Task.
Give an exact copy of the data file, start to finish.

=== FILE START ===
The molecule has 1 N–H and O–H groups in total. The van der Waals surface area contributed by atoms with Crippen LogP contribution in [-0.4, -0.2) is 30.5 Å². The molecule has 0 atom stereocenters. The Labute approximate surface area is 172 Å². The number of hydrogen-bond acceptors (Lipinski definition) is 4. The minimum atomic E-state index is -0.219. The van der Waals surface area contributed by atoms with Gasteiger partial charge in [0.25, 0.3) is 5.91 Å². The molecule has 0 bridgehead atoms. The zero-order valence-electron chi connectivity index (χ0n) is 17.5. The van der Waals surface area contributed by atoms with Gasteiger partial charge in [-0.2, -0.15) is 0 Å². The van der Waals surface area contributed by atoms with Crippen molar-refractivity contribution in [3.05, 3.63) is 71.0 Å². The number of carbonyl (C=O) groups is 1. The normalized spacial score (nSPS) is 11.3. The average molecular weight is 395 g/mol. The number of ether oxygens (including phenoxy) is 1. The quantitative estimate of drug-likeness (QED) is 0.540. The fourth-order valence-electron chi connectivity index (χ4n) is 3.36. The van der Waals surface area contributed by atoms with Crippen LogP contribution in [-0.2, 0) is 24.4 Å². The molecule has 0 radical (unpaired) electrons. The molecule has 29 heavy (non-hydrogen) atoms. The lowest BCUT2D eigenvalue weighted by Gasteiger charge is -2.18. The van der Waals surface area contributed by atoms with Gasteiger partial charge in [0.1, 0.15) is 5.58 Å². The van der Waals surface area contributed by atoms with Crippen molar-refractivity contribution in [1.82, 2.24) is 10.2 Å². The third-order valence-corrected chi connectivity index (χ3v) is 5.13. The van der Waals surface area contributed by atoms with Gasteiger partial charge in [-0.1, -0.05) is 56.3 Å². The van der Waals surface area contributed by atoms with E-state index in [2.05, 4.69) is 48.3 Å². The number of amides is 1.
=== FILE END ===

The molecule has 1 N–H and O–H groups in total. The van der Waals surface area contributed by atoms with Crippen LogP contribution in [-0.4, -0.2) is 30.5 Å². The molecule has 0 atom stereocenters. The Labute approximate surface area is 172 Å². The number of hydrogen-bond acceptors (Lipinski definition) is 4. The minimum atomic E-state index is -0.219. The van der Waals surface area contributed by atoms with Gasteiger partial charge in [0.25, 0.3) is 5.91 Å². The molecule has 0 bridgehead atoms. The zero-order valence-electron chi connectivity index (χ0n) is 17.5. The van der Waals surface area contributed by atoms with Gasteiger partial charge in [-0.2, -0.15) is 0 Å². The van der Waals surface area contributed by atoms with Crippen molar-refractivity contribution in [3.05, 3.63) is 71.0 Å². The number of carbonyl (C=O) groups is 1. The normalized spacial score (nSPS) is 11.3. The average molecular weight is 395 g/mol. The number of ether oxygens (including phenoxy) is 1. The quantitative estimate of drug-likeness (QED) is 0.540. The fourth-order valence-electron chi connectivity index (χ4n) is 3.36. The van der Waals surface area contributed by atoms with Crippen LogP contribution in [-0.2, 0) is 24.4 Å². The molecule has 0 radical (unpaired) electrons. The molecule has 29 heavy (non-hydrogen) atoms. The lowest BCUT2D eigenvalue weighted by Gasteiger charge is -2.18. The van der Waals surface area contributed by atoms with Gasteiger partial charge in [0.1, 0.15) is 5.58 Å². The van der Waals surface area contributed by atoms with Crippen molar-refractivity contribution in [1.82, 2.24) is 10.2 Å². The third-order valence-corrected chi connectivity index (χ3v) is 5.13. The van der Waals surface area contributed by atoms with Gasteiger partial charge in [-0.1, -0.05) is 56.3 Å². The van der Waals surface area contributed by atoms with E-state index in [2.05, 4.69) is 48.3 Å². The number of amides is 1.